Once the reply is complete, the message can be sent by pressing kbd:[Ctrl+X].
 alpine will ask for confirmation before sending the message.
+image::pine5.png[alpine email client showing the message compose window]
 alpine can be customized using the [.guimenuitem]#SETUP# option from the main menu.
 Consult[] for more information.
diff --git a/documentation/content/en/books/handbook/virtualization/_index.adoc b/documentation/content/en/books/handbook/virtualization/_index.adoc
index f5223e72bd..6d4067d786 100644
--- a/documentation/content/en/books/handbook/virtualization/_index.adoc
+++ b/documentation/content/en/books/handbook/virtualization/_index.adoc
@@ -84,30 +84,30 @@ Once Parallels has been installed on macOS(R), the user must configure a virtual
 The first step in installing FreeBSD on Parallels is to create a new virtual machine for installing FreeBSD.
 Select [.guimenuitem]#FreeBSD# as the menu:Guest OS Type[] when prompted:
+image::parallels-freebsd1.png[Parallels setup wizard showing FreeBSD as chosen OS]
 Choose a reasonable amount of disk and memory depending on the plans for this virtual FreeBSD instance.
 4GB of disk space and 512MB of RAM work well for most uses of FreeBSD under Parallels:
+image::parallels-freebsd2.png[Parallels setup wizard showing the amount of RAM allocated]
+image::parallels-freebsd3.png[Parallels setup wizard showing the disk menu]
+image::parallels-freebsd4.png[Parallels setup wizard showing the menu for setting the disk size and type]
+image::parallels-freebsd5.png[Parallels setup wizard showing the menu for setting the disk location]
 Select the type of networking and a network interface:
+image::parallels-freebsd6.png[Parallels setup wizard showing the network menu]
+image::parallels-freebsd7.png[Parallels setup wizard showing the menu with the network type options]
 Save and finish the configuration:
+image::parallels-freebsd8.png[Parallels setup wizard showing the menu to configure the name of the machine and the directory where to save the configuration]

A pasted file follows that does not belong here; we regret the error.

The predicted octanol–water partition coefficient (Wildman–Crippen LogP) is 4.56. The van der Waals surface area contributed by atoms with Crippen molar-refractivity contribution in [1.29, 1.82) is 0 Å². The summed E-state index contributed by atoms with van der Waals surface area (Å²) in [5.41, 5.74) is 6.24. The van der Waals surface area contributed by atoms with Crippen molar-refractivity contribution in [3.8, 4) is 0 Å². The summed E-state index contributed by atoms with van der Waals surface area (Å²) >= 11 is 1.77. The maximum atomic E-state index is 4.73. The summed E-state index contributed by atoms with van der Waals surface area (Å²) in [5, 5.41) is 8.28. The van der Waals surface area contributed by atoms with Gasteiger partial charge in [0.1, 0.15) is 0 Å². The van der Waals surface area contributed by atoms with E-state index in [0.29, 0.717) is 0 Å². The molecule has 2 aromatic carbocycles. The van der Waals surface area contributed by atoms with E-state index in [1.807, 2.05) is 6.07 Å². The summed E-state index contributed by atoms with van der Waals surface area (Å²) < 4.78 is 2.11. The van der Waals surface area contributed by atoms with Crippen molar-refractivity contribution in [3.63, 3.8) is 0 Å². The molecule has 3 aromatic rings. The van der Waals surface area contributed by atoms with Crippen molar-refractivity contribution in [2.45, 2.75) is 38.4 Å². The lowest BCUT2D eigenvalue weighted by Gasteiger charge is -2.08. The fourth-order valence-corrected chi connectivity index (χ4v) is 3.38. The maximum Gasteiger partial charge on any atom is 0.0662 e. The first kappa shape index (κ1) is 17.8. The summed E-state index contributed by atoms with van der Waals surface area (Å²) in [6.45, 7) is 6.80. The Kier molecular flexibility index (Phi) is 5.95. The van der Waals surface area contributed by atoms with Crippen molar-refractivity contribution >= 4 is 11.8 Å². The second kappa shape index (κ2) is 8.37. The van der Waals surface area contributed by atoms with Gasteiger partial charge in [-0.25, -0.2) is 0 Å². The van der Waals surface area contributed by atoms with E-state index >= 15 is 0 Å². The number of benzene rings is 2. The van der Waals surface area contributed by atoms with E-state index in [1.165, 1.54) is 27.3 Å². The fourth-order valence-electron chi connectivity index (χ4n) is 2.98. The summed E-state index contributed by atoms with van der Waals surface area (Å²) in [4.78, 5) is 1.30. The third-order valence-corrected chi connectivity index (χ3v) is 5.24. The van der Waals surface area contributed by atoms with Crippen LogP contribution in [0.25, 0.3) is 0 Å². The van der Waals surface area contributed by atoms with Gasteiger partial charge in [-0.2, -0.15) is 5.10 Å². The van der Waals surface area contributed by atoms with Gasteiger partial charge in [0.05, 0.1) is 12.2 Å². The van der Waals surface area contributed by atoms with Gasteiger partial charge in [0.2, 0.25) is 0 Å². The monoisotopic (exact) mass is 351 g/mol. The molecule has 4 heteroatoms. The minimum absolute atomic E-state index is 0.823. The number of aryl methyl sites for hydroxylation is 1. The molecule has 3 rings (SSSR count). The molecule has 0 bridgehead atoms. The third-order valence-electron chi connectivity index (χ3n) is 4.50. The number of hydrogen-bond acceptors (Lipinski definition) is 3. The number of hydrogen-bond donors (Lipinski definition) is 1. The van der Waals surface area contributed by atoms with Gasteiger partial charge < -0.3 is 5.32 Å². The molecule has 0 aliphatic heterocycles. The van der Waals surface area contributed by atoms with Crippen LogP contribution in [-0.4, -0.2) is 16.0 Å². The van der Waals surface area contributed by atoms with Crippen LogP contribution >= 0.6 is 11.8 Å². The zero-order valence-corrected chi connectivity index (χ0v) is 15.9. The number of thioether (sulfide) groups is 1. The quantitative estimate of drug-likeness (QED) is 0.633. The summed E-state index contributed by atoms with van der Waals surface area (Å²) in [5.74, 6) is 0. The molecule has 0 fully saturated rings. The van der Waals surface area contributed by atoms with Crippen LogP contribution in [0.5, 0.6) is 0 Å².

+image::parallels-freebsd9.png[Parallels setup wizard indicating that the configuration is complete and asking the user if he wants to start guest OS installation]
 After the FreeBSD virtual machine has been created, FreeBSD can be installed on it.
 This is best done with an official FreeBSD CD/DVD or with an ISO image downloaded from an official FTP site.
@@ -115,21 +115,21 @@ Copy the appropriate ISO image to the local Mac(R) filesystem or insert a CD/DVD
 Click on the disc icon in the bottom right corner of the FreeBSD Parallels window.
 This will bring up a window that can be used to associate the CD-ROM drive in the virtual machine with the ISO file on disk or with the real CD-ROM drive.
+image::parallels-freebsd11.png[Parallels showing a summary of the newly created machine with information and actions to execute on the machine]
 Once this association with the CD-ROM source has been made, reboot the FreeBSD virtual machine by clicking the reboot icon.
 Parallels will reboot with a special BIOS that first checks if there is a CD-ROM.
+image::parallels-freebsd10.png[Parallels showing the BIOS running]
 In this case it will find the FreeBSD installation media and begin a normal FreeBSD installation.
 Perform the installation, but do not attempt to configure Xorg at this time.
+image::parallels-freebsd12.png[Parallels showing a snippet of the FreeBSD installation process]
 When the installation is finished, reboot into the newly installed FreeBSD virtual machine.
+image::parallels-freebsd13.png[Parallels showing the boot of FreeBSD]
 === Configuring FreeBSD on Parallels